63 To His Excellency General Washington (1776) By Phillis Wheatley
Celestial choir! enthron’d in realms of light.
Columbia’s scenes of glorious toils I write.
While freedom’s cause her anxious breast alarms,
She flashes dreadful in refulgent arms.
See mother earth her offspring’s fate bemoan,
And nations gaze at scenes before unknown
See the bright beams of heaven’s revolving light
Involved in sorrows and the veil of night!
The goddess comes, she moves divinely fair,
Olive and laurel binds her golden hair:
Wherever shines this native of the skies,
Unnumber’d charms and recent graces rise.
Muse! bow propitious while my pen relates
How pour her armies through a thousand gates,
As when Eolus heaven’s fair face deforms,
Enwrapp’d in tempest and a night of storms;
Astonish’d ocean feels the wild uproar,
The refluent surges beat the sounding shore;
Or thick as leaves in Autumn’s golden reign.
Such, and so many, moves the warrior’s train.
In bright array they seek the work of war.
Where high unfurl’d the ensign waves in air.
Shall I to Washington their praise recite?
Enough thou know’st them in the fields of fight.
Thee, first in place and honours,—we demand
The grace and glory of thy martial band.
Fam’d for thy valour, for thy virtues more.
Hear every tongue thy guardian aid implore!
One century scarce perform’d its destined round,
When Gallic powers Columbia’s fury found;
And so may you, whoever dares disgrace
The land of freedom’s heaven-defended race!
Fix’d are the eyes of nations on the scales,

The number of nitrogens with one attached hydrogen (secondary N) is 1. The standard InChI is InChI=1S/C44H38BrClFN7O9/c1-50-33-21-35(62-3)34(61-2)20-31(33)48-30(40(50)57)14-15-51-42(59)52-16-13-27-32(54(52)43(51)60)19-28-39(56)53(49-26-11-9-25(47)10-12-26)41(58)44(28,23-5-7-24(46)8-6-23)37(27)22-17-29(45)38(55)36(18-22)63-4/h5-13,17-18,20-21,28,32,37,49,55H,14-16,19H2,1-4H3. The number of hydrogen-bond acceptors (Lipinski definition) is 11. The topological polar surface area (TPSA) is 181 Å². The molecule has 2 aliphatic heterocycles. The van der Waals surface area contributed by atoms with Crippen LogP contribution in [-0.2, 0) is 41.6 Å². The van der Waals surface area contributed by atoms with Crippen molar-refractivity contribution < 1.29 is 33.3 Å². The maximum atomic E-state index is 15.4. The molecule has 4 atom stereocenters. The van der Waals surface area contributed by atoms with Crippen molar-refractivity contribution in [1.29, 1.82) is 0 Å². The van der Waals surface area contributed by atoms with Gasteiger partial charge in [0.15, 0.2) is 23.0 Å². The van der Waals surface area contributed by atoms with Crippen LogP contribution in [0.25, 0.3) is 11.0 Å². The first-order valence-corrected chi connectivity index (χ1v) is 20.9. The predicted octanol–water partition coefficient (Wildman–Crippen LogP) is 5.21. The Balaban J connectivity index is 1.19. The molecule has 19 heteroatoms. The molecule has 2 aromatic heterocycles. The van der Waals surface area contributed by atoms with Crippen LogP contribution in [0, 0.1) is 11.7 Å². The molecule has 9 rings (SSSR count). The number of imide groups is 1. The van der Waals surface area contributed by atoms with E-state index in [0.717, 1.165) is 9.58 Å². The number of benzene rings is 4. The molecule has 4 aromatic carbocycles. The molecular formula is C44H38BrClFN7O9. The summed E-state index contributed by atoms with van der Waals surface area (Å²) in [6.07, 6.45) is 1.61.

For in their hopes Columbia’s arm prevails.
Anon Britannia droops the pensive head.
While round increase the rising hills of dead.
Ah! cruel blindness to Columbia ‘s state!
Lament thy thirst of boundless power too late.
Proceed, great chief, with virtue on thy side,
Thy ev’ry action let the goddess guide.
A crown, a mansion, and a throne that shine.
With gold unfading, Washington! be thine.
To this George Washington replied with the
Cambridge, February 2d, 1776.
Your favour of the 26th October did not reach my hands till the middle of December. Time enough, you will say, to have given an answer ere this. Granted. But a variety of important occurrences continually interposing to distract the mind and withdraw the attention, I hope will apologize for the delay, and plead my excuse for the seeming but not real neglect. I thank you most sincerely for your polite notice of me, in the elegant lines you enclosed; and however undeserving I may be of such encomium and panegyric, the style and manner exhibit a striking proof of your poetical talents; in honour of which, and as a tribute justly due to you, I would have published the poem, had I not been apprehensive that, while I only meant to give the world this new instance of your genius, I might have incurred the imputation of vanity. This, and nothing else, determined me not to give it place in the public prints. If you should ever come to Cambridge, or near headquarters, I shall be happy to see a person so favoured by the muses, and to whom Nature has been so liberal and beneficent in her dispensations.
I am, with great respect, your obedient humble servant.
Phillis Wheatley (Phillis Peters): a Critical Attempt and a Bibliography of her Writings, Charles Heartman, Public Domain.